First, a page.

DA moots minimum wage opt-out
SA’s legions of jobless people will be able to opt out of provisions such as the national minimum wage if the DA forms the next government after the 2019 general election.
This was among resolutions taken at the party’s national congress, which was held in Tshwane at the weekend. After hot debate, delegates passed the proposal to amend national minimum wage legislation to include a job-seekers exemption certificate (JSEC), which would enable workers to opt out of the minimum wage.
The National Minimum Wage Bill stalled in March, delaying implementation of the national minimum wage.
The bill was expected to be passed before May 1. If the bill is passed and implemented, it would result in workers receiving basic minimum pay of R20 an hour.
DA leader Mmusi Maimane said in his closing address at the congress that the party had resolved that "getting South Africans into jobs will be the first priority of our economic policy, and our singular obsession in government. This is what being in government is about for us — expanding opportunities for people to work. Jobs, jobs, jobs.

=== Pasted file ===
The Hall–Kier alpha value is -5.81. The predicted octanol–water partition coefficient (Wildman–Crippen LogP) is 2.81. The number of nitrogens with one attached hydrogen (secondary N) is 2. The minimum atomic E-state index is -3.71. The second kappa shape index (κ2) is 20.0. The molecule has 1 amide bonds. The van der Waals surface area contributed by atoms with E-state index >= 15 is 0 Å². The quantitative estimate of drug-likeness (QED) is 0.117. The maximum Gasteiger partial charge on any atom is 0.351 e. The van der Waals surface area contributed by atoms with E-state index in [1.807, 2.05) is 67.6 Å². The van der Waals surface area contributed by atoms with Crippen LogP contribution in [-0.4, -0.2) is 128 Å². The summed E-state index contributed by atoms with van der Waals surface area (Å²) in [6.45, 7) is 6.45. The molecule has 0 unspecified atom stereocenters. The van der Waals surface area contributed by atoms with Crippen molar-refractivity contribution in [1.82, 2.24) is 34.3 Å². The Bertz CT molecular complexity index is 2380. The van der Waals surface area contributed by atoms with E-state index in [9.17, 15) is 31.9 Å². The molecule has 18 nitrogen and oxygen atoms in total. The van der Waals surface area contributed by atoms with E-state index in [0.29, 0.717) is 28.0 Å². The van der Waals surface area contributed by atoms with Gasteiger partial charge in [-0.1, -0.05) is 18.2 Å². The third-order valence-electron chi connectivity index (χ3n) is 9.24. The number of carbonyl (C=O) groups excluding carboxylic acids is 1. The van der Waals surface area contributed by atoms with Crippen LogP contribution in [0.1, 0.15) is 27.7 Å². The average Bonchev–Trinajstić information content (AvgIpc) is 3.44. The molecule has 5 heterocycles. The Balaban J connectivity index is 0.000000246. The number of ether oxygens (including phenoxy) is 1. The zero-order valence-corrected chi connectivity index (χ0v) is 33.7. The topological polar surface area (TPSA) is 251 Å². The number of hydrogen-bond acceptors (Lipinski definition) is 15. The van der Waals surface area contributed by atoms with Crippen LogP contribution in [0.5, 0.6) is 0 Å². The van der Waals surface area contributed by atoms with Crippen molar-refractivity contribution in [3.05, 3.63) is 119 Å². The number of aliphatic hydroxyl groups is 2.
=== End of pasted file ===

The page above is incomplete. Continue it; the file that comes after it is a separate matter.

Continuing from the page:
"Every South African must know that, above all the other improvements that we bring in government, even more important than cutting corruption, where the DA governs, [is that] more people have work. Simple," Maimane said. DA federal council chairman James Selfe said that in terms of the resolution workers ought to be able to opt out of being paid the minimum wage.
"They can always opt back in at a later stage if they found they were being exploited," he said.
Selfe said that the people the DA had spoken to were desperate to become employed.
He said many wanted, at the very least, any job so that they could be able to get job experience that would make them more employable.
Job seekers' grant
Selfe said the DA wanted to include a job seekers’ grant, which did not currently exist, but that this was deferred to the federal council.
"What we want to do is to work out exactly what is the amount of money that would be paid for the grant and if it was affordable, and how it would be affordable to make it sustainable." The resolution on increasing child-care grants was not put to congress, Selfe said, adding it would be discussed by the federal council.
He said the party wanted more time to refine exactly what the amount must be, and that it could vary across the country.
With Natasha Marrian